It becomes very easy to presume that the reason we have an abundance of poor people in the world is because we have a few other people who have grabbed a huge portion of the pie and left everyone else without. The assumption that everything is based on the concept of a closed economy, where all resources are deficient or depleted, will tend to promote the idea of a zero sum economy. That is a circular trap. That is a scary weakness.
If we allow the convenience of the neat model of, scarcity, choice, and cost to persuade us that the zero sum economic concept is true, then our later decisions will be adversely skewed. No longer will we employ creativity and imagination to discover new and additional resources for our problem solving, but, rather, spend all our efforts on trying to make do with only the limited resources with which we are familiar.
We will fall into the trap of thinking that all the gas, oil, and energy resources are owned and controlled by dubious charlatans in the Middle East, and one day in the future we will simply be without those resources. We will start trying to figure the cost to be experienced when the scarcity finally catches up with us, rather than becoming motivated and excited about the world’s largest deposits of potential energy actually having been deposited in basins bordering North Dakota. Or better yet, perhaps a whole new and different concept for energy is just around the corner of being discovered. If we live within the world of scarcity, choice, and cost alone, it will surely become a self-fulfilling prophecy and everything, indeed, will become truly scarce.
The net result of scarcity is poverty. The net result of poverty is dependency.
After traveling in over 150 countries of the world and observing the cultures and economies, I have come to believe that the problem of scarcity can be overcome and the cycle of poverty can be broken. One effective strategy has been the phenomenon of microcredit. In 2006, The Nobel Peace Prize went to Muhammad Yunus for his work providing microcredit to the poor.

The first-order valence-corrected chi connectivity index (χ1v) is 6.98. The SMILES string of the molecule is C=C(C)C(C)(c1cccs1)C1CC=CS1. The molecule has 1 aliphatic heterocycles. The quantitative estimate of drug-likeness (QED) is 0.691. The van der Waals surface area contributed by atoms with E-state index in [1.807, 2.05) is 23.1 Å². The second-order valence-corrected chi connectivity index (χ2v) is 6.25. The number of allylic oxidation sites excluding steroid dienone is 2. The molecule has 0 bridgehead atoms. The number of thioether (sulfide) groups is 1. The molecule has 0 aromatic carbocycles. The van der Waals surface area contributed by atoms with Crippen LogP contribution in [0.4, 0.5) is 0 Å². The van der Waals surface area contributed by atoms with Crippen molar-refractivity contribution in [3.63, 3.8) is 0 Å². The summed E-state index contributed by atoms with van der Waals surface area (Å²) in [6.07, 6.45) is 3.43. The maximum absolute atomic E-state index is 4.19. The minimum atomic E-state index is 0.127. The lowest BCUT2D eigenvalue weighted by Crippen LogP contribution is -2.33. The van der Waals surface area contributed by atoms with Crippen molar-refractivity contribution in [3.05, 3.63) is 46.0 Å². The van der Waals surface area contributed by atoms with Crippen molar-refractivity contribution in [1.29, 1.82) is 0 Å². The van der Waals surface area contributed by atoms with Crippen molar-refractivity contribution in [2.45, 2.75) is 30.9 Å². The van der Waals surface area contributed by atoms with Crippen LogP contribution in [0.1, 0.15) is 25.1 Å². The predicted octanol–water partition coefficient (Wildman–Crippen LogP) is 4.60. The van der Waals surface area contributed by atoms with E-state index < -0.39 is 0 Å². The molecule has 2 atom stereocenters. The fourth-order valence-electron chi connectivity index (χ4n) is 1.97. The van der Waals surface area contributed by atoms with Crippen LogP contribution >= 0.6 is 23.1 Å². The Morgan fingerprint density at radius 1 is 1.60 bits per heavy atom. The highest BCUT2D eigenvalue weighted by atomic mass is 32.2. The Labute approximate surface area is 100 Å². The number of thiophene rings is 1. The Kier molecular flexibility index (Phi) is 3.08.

The idea germinated in Bangladesh in 1976 with the Garmeen Bank delivering small loans at low interest rates to rural poor. The program became a popular tool for economic development throughout the third world, and sparked a revolution in micro-entrepreneurship. The newly created enterprises generated employment, and the efforts began to create and grow new and real wealth. Today seventy-five percent of all microcredit recipients worldwide are women who are now given a chance to establish a sustainable means of income. Growing the enterprises increases disposable income. That leads to more economic growth and development. The results of the model are just exactly opposite of the zero sum economic idea.
The new business owners of the micro enterprises don’t have more because someone else in the village has less. Others in the village, in fact, also end up with more. Everyone starts to become “better off.” What a glorious experience it is to see the power of debilitating poverty being reversed, and people who have been held down by governments and tradition being given an opportunity to become part of the solution rather than the problem.
The economic trilogy of scarcity, choice, and cost is a wonderful mechanism as long as its use is not allowed to slide into zero sum economic thinking.
Next week: Supposin’ . . . What if?
(Research ideas from Dr. Jackson’s new writing project on Cultural Economics)
© Dr. James W. Jackson
Permissions granted by Winston-Crown Publishing House
Dr. James W. Jackson often describes himself as "The Happiest Man in the World." A successful businessman, award-winning author and humanitarian, Jackson is also a renowned Cultural Economist and international consultant, helping organizations and governments to apply sound economic principals to the transformation of culture so that everyone is "better off."
As the founder of Project C.U.R.E., Dr. Jackson traveled to more than one hundred fifty countries assessing healthcare facilities, meeting with government leaders and "delivering health and hope" in the form of medical supplies and equipment to the world's most needy people. Literally thousands of people are alive today as a direct result of the tireless efforts of Project C.U.R.E.'s staff, volunteers and Dr. Jackson.